Does anyone know what may have possessed Moulinsart?
The short answer is that they don't "own" the Michael Turner and Leslie Lonsdale-Cooper translations - the copyright in those currently (as far as we know) reside with Egmont, who in turn inherited them when they took over the titles from Methuen.
Egmont in turn didn't have the rights to produce digital editions of the books, and Moulinsart did.
Another aspect is that while, like you, I think that the "traditional" translations are superb - having been made not just by translators with an amazing affinity for the spirit of the work, but in consultation with Hergé himself, making them - to my way of thinking - the "authorized" version, there are those who have complained that the English text does not show enough fidelity to the original French, and that a closer translation (more "word-for-word") was needed, which is what Michael Farr was tasked with doing.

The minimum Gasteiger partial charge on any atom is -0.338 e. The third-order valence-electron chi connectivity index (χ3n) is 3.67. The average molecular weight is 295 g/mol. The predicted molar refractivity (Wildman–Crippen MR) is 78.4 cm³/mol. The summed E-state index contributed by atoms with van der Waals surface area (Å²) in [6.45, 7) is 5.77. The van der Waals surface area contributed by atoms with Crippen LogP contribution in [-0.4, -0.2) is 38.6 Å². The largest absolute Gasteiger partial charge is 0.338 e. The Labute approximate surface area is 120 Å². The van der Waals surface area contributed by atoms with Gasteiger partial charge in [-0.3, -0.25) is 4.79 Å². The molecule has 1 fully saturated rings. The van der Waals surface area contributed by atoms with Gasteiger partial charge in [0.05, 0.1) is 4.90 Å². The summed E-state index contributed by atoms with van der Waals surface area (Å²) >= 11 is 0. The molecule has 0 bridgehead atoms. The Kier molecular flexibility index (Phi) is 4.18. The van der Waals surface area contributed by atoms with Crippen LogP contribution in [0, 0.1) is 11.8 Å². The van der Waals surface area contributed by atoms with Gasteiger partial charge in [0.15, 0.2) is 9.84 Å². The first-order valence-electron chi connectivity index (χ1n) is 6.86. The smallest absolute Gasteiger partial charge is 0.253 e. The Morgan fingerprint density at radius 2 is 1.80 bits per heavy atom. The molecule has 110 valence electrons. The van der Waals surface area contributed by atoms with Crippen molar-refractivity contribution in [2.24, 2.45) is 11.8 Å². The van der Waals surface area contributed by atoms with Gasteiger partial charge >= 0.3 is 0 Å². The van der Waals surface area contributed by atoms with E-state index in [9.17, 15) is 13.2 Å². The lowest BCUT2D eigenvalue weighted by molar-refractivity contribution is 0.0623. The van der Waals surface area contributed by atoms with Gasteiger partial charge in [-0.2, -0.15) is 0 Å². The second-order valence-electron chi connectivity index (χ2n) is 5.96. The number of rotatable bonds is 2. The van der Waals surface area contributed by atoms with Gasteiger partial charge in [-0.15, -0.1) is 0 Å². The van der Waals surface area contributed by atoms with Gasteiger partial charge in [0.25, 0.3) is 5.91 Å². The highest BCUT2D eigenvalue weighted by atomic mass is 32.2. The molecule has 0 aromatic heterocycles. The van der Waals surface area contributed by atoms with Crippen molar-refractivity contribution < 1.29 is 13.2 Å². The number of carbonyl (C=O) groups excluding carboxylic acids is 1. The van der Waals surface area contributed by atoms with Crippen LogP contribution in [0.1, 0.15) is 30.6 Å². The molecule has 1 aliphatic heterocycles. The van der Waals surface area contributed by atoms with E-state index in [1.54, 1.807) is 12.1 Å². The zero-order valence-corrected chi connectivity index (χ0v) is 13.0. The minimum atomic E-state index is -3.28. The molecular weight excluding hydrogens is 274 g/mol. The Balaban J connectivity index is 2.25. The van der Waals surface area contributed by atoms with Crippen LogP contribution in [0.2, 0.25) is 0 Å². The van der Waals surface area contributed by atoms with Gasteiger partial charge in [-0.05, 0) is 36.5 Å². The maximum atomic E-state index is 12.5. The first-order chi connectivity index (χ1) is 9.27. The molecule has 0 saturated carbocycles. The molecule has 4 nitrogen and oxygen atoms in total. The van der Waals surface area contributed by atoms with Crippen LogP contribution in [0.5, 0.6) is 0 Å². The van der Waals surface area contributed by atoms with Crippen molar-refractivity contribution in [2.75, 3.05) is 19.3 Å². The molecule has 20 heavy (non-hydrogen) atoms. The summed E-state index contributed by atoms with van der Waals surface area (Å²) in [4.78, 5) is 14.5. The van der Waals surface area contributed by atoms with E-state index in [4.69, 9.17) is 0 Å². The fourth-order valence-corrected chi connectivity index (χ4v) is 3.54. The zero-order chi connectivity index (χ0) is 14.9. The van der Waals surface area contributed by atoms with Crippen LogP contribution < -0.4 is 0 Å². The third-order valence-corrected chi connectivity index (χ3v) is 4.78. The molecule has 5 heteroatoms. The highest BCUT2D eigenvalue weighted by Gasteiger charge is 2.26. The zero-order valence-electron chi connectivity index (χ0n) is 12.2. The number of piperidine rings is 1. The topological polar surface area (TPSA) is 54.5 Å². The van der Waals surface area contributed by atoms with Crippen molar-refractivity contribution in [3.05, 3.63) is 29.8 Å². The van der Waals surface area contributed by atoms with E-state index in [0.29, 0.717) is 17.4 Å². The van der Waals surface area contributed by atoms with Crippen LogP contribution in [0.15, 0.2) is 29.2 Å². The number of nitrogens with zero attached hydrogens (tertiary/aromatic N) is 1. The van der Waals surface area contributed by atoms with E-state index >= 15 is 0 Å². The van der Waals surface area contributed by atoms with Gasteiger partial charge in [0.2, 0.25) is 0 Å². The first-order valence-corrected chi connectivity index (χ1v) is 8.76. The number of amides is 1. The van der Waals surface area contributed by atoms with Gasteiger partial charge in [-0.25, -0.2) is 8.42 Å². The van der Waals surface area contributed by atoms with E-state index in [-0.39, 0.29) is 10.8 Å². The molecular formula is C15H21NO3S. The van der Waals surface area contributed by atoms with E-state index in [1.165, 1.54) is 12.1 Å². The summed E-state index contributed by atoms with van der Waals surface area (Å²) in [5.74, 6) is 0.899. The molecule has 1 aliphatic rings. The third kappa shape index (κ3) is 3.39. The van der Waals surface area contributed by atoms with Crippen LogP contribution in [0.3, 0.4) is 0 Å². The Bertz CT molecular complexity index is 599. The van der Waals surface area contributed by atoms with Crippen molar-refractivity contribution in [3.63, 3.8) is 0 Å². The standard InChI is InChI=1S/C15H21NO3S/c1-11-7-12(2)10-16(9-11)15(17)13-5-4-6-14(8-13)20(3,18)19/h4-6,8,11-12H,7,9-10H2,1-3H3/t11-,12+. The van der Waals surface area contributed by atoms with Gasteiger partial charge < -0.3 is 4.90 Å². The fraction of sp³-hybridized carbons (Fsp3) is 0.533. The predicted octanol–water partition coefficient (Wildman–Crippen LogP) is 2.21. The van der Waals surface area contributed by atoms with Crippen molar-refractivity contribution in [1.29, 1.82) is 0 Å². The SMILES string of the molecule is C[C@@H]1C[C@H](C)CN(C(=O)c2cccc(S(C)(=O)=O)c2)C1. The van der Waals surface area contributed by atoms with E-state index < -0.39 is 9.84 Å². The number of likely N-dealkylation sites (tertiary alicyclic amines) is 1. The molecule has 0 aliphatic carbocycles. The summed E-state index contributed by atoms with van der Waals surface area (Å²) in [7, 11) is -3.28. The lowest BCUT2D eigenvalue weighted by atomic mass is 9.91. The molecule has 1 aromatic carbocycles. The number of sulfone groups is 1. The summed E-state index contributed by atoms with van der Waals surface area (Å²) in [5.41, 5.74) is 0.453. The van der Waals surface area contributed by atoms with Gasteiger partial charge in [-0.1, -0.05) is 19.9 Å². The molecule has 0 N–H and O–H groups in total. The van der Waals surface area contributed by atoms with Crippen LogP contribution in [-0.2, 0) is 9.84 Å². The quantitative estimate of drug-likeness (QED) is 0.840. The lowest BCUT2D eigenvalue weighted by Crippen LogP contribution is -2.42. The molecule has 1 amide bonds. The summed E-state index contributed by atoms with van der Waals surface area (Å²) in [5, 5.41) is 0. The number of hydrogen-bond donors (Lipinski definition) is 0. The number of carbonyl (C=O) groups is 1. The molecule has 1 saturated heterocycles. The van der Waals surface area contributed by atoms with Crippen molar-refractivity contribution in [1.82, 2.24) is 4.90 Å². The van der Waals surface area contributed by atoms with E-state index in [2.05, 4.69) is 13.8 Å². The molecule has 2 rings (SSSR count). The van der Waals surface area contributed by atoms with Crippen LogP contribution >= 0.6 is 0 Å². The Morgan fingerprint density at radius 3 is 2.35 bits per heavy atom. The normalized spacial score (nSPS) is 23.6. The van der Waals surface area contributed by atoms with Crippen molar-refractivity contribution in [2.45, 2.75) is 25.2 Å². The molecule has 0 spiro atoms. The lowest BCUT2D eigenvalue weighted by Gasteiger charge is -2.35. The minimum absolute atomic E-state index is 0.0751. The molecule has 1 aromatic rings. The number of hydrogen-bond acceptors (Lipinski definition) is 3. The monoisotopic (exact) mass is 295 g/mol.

I am sure it was done with the best of intentions, and the MT&LL-C texts remain available in the hard copies so we should probably think of them as complementary, rather than mutually exclusive.
I remain to be convinced however that the new texts do the albums justice, and not through actual deficiency in the translation. The appearance of words on a page - how the artist balances white space against the rest of the frame to allow text to be used effectively, the size and density of the text - play an important part in the æsthetic, and in places the new digital versions have erred against the original look of the books (I outline this in more detail here
, as part of another thread).